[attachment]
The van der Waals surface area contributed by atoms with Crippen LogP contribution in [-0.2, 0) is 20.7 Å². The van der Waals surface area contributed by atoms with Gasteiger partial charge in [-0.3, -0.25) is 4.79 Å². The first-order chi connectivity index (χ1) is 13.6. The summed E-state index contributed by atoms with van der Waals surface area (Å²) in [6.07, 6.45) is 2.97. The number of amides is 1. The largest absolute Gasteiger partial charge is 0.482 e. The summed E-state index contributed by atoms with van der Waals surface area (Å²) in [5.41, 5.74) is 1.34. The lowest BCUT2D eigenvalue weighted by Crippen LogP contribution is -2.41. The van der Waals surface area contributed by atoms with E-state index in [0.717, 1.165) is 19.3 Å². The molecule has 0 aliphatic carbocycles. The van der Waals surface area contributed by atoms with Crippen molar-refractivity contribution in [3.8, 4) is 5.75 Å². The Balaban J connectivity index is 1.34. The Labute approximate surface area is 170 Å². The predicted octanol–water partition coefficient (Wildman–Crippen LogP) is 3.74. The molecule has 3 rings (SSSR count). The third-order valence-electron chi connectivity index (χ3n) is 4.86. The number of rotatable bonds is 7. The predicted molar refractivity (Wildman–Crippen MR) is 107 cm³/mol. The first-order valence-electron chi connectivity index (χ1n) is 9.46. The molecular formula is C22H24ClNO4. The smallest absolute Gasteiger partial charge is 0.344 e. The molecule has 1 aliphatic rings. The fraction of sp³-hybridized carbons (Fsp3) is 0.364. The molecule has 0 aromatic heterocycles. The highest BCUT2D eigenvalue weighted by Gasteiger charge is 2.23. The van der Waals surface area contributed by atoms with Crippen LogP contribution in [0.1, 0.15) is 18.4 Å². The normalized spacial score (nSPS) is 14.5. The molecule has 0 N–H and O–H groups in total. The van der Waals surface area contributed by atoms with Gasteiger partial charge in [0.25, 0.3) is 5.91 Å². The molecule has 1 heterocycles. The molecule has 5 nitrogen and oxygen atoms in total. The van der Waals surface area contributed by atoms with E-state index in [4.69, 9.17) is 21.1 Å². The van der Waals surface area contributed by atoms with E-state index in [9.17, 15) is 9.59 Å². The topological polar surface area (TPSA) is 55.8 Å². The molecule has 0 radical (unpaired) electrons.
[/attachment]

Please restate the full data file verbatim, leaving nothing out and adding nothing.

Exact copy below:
The van der Waals surface area contributed by atoms with Crippen LogP contribution in [-0.2, 0) is 20.7 Å². The van der Waals surface area contributed by atoms with Gasteiger partial charge in [-0.3, -0.25) is 4.79 Å². The first-order chi connectivity index (χ1) is 13.6. The summed E-state index contributed by atoms with van der Waals surface area (Å²) in [6.07, 6.45) is 2.97. The number of amides is 1. The largest absolute Gasteiger partial charge is 0.482 e. The summed E-state index contributed by atoms with van der Waals surface area (Å²) in [5.41, 5.74) is 1.34. The lowest BCUT2D eigenvalue weighted by Crippen LogP contribution is -2.41. The van der Waals surface area contributed by atoms with E-state index in [0.717, 1.165) is 19.3 Å². The molecule has 0 aliphatic carbocycles. The van der Waals surface area contributed by atoms with Crippen molar-refractivity contribution in [3.8, 4) is 5.75 Å². The Balaban J connectivity index is 1.34. The Labute approximate surface area is 170 Å². The predicted octanol–water partition coefficient (Wildman–Crippen LogP) is 3.74. The molecule has 3 rings (SSSR count). The third-order valence-electron chi connectivity index (χ3n) is 4.86. The number of rotatable bonds is 7. The predicted molar refractivity (Wildman–Crippen MR) is 107 cm³/mol. The first-order valence-electron chi connectivity index (χ1n) is 9.46. The molecular formula is C22H24ClNO4. The smallest absolute Gasteiger partial charge is 0.344 e. The molecule has 1 aliphatic rings. The fraction of sp³-hybridized carbons (Fsp3) is 0.364. The molecule has 0 aromatic heterocycles. The highest BCUT2D eigenvalue weighted by Gasteiger charge is 2.23. The van der Waals surface area contributed by atoms with Crippen LogP contribution in [0.1, 0.15) is 18.4 Å². The normalized spacial score (nSPS) is 14.5. The molecule has 0 N–H and O–H groups in total. The van der Waals surface area contributed by atoms with Gasteiger partial charge in [0.25, 0.3) is 5.91 Å². The molecule has 1 heterocycles. The molecule has 5 nitrogen and oxygen atoms in total. The van der Waals surface area contributed by atoms with E-state index in [4.69, 9.17) is 21.1 Å². The van der Waals surface area contributed by atoms with E-state index in [9.17, 15) is 9.59 Å². The topological polar surface area (TPSA) is 55.8 Å². The molecule has 0 radical (unpaired) electrons.